Coronavirus

Federal Regulations Are Making the Grocery Store Supply Crunch Worse

The FDA has relaxed some labeling laws in order to allow restaurants to sell groceries, but it could do more.

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Seeing empty shelves at your grocery store might come as a shock even in the middle of a pandemic—sometimes capitalism looks like how socialism looks all the time—but the problem isn't a shortage of food. It's that supply chains are struggling to adapt to changing circumstances.

Prior to the COVID-19 pandemic, about half of all American food expenditures (and about 15 percent of consumption) were at restaurants and other commercial dining establishments. Those numbers have shifted dramatically in recent weeks, and "a distribution system that was built to supply restaurants with bulk items is struggling to adapt to far smaller packaging for home use," The Washington Post reported last week.

One complication in reconfiguring those supply chains on the fly to direct more food to grocery stores and less to restaurants: federal regulations.

"Many of the ingredients, processes and regulatory requirements for manufacturing food products destined for grocery stores and restaurants are virtually identical," says Betsy Booren, senior vice president for regulatory and technical affairs with the Consumer Brands Association, an industry group that represents grocery stores and food producers. "What does most often differ is the packaging and labeling of food destined for restaurants versus grocery stores."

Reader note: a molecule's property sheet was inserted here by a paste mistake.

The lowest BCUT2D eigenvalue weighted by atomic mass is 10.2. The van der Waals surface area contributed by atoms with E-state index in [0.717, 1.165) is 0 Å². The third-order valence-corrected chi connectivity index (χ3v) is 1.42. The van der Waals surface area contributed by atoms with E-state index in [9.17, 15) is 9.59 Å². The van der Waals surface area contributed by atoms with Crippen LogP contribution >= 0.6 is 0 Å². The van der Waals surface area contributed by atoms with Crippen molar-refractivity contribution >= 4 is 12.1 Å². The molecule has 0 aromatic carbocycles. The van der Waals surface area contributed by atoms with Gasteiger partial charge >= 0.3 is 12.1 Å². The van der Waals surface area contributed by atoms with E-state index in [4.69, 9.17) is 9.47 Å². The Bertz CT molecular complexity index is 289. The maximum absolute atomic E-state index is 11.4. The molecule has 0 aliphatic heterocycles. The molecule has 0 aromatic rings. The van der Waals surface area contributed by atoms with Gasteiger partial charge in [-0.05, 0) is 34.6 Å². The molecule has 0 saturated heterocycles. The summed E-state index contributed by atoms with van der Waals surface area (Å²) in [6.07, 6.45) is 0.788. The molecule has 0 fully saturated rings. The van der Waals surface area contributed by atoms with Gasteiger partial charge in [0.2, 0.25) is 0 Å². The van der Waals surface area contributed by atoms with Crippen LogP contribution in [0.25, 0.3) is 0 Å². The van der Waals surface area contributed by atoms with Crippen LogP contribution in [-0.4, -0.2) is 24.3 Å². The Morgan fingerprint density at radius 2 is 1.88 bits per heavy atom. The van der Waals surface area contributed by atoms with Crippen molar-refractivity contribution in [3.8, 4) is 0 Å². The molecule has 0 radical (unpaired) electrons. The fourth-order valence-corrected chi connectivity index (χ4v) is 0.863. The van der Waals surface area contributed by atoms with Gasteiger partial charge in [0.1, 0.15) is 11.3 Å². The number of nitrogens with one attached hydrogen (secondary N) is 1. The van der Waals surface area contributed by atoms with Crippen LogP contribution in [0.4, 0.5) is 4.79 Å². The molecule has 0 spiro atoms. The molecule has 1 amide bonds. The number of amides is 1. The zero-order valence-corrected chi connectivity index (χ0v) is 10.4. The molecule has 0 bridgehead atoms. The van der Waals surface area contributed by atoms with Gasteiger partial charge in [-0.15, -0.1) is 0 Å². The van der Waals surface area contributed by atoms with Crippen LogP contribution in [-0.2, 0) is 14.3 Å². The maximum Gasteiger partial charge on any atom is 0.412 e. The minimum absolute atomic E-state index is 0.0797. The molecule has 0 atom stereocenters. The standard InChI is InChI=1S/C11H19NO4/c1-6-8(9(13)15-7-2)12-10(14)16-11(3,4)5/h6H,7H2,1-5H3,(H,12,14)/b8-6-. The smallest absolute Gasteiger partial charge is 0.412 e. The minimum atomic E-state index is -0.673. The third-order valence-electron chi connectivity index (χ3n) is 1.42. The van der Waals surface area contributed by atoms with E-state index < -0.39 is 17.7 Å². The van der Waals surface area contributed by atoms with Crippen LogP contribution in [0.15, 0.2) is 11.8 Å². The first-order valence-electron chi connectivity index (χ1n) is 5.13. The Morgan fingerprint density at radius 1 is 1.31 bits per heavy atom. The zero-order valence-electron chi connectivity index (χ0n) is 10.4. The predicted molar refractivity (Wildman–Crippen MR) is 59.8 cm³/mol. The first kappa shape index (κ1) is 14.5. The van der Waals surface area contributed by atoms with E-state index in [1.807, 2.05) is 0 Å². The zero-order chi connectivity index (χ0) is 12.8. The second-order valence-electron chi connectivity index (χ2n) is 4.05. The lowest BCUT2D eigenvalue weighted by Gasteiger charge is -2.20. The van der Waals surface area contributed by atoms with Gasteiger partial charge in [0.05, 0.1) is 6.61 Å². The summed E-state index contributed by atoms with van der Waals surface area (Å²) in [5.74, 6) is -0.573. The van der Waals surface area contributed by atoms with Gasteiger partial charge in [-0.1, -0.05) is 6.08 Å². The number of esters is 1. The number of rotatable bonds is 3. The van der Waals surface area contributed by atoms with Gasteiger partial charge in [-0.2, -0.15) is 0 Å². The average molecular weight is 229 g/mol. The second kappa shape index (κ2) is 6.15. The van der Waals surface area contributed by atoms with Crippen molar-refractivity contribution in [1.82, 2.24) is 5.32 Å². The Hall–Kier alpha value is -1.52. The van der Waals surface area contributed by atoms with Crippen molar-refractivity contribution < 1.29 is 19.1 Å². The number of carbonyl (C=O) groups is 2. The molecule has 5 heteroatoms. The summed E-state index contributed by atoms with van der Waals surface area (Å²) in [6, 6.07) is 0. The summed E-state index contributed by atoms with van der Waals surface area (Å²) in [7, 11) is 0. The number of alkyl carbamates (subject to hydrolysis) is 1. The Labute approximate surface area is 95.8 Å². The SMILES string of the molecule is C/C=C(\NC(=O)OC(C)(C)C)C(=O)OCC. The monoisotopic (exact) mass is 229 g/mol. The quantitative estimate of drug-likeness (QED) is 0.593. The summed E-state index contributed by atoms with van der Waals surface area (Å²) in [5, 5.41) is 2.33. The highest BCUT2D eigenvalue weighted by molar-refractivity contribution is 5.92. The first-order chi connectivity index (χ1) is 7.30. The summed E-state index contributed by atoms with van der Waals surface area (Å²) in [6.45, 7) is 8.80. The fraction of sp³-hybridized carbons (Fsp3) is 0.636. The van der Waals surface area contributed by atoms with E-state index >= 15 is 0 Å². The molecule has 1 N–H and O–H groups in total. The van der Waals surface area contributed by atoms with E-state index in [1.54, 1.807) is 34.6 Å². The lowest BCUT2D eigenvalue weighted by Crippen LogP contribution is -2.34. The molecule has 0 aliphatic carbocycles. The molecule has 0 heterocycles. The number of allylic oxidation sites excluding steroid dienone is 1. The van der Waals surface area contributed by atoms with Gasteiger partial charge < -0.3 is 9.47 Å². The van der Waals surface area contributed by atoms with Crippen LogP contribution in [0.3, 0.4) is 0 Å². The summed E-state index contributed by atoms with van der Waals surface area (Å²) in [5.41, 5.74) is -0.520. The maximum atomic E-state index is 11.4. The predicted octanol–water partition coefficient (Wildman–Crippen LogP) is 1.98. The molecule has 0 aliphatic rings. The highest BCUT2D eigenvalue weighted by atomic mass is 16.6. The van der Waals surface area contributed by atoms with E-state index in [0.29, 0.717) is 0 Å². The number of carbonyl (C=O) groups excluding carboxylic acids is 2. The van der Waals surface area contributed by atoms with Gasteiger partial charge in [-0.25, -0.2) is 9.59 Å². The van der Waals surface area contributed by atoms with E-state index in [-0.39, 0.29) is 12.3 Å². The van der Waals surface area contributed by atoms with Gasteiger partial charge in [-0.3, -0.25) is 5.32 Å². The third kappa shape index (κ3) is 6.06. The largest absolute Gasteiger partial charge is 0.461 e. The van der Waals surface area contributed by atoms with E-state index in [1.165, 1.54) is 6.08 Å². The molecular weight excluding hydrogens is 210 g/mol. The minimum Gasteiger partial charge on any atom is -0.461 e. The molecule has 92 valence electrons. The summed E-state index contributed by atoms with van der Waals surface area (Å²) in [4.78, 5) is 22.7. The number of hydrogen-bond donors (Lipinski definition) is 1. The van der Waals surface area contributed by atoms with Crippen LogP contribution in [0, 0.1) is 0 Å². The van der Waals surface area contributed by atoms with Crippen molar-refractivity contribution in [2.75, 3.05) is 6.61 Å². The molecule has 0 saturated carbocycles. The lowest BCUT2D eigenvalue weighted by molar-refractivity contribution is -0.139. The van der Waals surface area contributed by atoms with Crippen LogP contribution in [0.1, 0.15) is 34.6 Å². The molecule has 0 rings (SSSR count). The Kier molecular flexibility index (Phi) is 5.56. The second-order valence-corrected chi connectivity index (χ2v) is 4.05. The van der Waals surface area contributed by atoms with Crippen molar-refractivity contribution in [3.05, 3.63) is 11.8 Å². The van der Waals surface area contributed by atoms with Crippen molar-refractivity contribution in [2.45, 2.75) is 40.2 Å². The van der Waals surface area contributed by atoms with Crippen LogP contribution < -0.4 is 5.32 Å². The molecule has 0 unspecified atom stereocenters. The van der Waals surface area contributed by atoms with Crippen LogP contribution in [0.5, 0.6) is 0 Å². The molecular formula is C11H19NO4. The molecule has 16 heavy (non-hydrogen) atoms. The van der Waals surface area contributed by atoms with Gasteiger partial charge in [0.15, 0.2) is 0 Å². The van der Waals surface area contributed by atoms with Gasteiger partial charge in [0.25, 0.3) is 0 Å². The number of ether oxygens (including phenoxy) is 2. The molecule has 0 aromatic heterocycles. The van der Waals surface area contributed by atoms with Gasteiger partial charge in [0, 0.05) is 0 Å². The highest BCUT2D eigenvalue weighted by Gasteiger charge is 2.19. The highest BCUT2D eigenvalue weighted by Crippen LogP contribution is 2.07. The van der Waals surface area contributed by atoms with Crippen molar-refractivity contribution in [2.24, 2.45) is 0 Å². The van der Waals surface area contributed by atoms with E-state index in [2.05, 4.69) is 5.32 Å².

Think about a package of hamburger buns. The one you might buy in a grocery store contains the exact same buns that a producer might also send to a restaurant down the street. But there are two key differences in packaging. First, the restaurant isn't buying them in packages of eight or 12 at a time. Second, while the restaurant does have to comply with Food and Drug Administration (FDA) requirements for publishing nutritional information on menus, the buns they are buying don't come with as many specific labels and data on the package.

In March, the FDA waived some of its labeling requirements to allow restaurants to sell their unused food directly to the public. Repackaged, unprepared food from restaurants must contain a description of the product and the FDA's mandatory warnings about potential allergies, but more detailed information—like the "nutritional facts" found on anything you might purchase in a grocery store—can be skipped.

(Of course, even federal regulatory approval has not been enough to prevent some insane local officials in places like Boston and Los Angeles from banning restaurants from acting as impromptu grocery stores.)

"It's not terribly unreasonable to have these sort of minimal safety rules remain in place," says Gregory Conko, a senior fellow with the Competitive Enterprise Institute, a free market think tank. "But from a regulatory perspective, it would be great if that rule could apply beyond restaurants so you could ship that same product to a grocery store."

With the food service industry facing a 60 percent decline in sales due to the COVID-19 outbreak, those labeling requirements have complicated efforts to reroute food from restaurant supply chains to grocery stores.

"Companies are looking for opportunities to divert this food to other supply streams, including grocery stores," says Booren.

Easing those restrictions won't fix all the problems, but it would help. Grocery stores may be unable to accept foods packaged and labeled in certain ways because there is simply no demand from consumers to purchase large bulk containers of certain items, or because it is not cost-effective for grocery stores to break down the bulk food and repackage it into smaller portions for sale, Booren says.